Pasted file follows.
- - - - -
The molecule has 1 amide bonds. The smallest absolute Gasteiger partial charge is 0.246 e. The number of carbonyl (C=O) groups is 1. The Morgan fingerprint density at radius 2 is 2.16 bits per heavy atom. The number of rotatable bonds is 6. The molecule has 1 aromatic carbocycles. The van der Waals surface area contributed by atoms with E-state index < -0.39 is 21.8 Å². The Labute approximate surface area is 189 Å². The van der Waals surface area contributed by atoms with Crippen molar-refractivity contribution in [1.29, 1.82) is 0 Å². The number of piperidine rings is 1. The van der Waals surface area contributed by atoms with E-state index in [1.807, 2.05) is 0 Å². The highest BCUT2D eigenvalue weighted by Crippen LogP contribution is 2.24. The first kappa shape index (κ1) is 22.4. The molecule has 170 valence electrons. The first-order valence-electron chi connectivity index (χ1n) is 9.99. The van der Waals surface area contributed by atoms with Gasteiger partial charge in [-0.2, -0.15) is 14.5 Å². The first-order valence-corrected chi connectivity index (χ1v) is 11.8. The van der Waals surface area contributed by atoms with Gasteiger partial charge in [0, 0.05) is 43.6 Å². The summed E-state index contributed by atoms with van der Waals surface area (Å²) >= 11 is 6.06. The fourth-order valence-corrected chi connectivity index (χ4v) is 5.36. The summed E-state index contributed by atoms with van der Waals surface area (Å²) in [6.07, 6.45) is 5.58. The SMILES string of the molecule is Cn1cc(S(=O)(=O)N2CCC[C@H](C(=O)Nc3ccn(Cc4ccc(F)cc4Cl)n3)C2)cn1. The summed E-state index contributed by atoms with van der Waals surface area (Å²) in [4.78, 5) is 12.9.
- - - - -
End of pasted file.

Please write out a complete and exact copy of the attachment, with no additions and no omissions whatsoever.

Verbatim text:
The molecule has 1 amide bonds. The smallest absolute Gasteiger partial charge is 0.246 e. The number of carbonyl (C=O) groups is 1. The Morgan fingerprint density at radius 2 is 2.16 bits per heavy atom. The number of rotatable bonds is 6. The molecule has 1 aromatic carbocycles. The van der Waals surface area contributed by atoms with E-state index < -0.39 is 21.8 Å². The Labute approximate surface area is 189 Å². The van der Waals surface area contributed by atoms with Crippen molar-refractivity contribution in [1.29, 1.82) is 0 Å². The number of piperidine rings is 1. The van der Waals surface area contributed by atoms with E-state index in [1.807, 2.05) is 0 Å². The highest BCUT2D eigenvalue weighted by Crippen LogP contribution is 2.24. The first kappa shape index (κ1) is 22.4. The molecule has 170 valence electrons. The first-order valence-electron chi connectivity index (χ1n) is 9.99. The van der Waals surface area contributed by atoms with Gasteiger partial charge in [-0.2, -0.15) is 14.5 Å². The first-order valence-corrected chi connectivity index (χ1v) is 11.8. The van der Waals surface area contributed by atoms with Gasteiger partial charge in [0, 0.05) is 43.6 Å². The summed E-state index contributed by atoms with van der Waals surface area (Å²) >= 11 is 6.06. The fourth-order valence-corrected chi connectivity index (χ4v) is 5.36. The summed E-state index contributed by atoms with van der Waals surface area (Å²) in [6.07, 6.45) is 5.58. The SMILES string of the molecule is Cn1cc(S(=O)(=O)N2CCC[C@H](C(=O)Nc3ccn(Cc4ccc(F)cc4Cl)n3)C2)cn1. The summed E-state index contributed by atoms with van der Waals surface area (Å²) in [4.78, 5) is 12.9.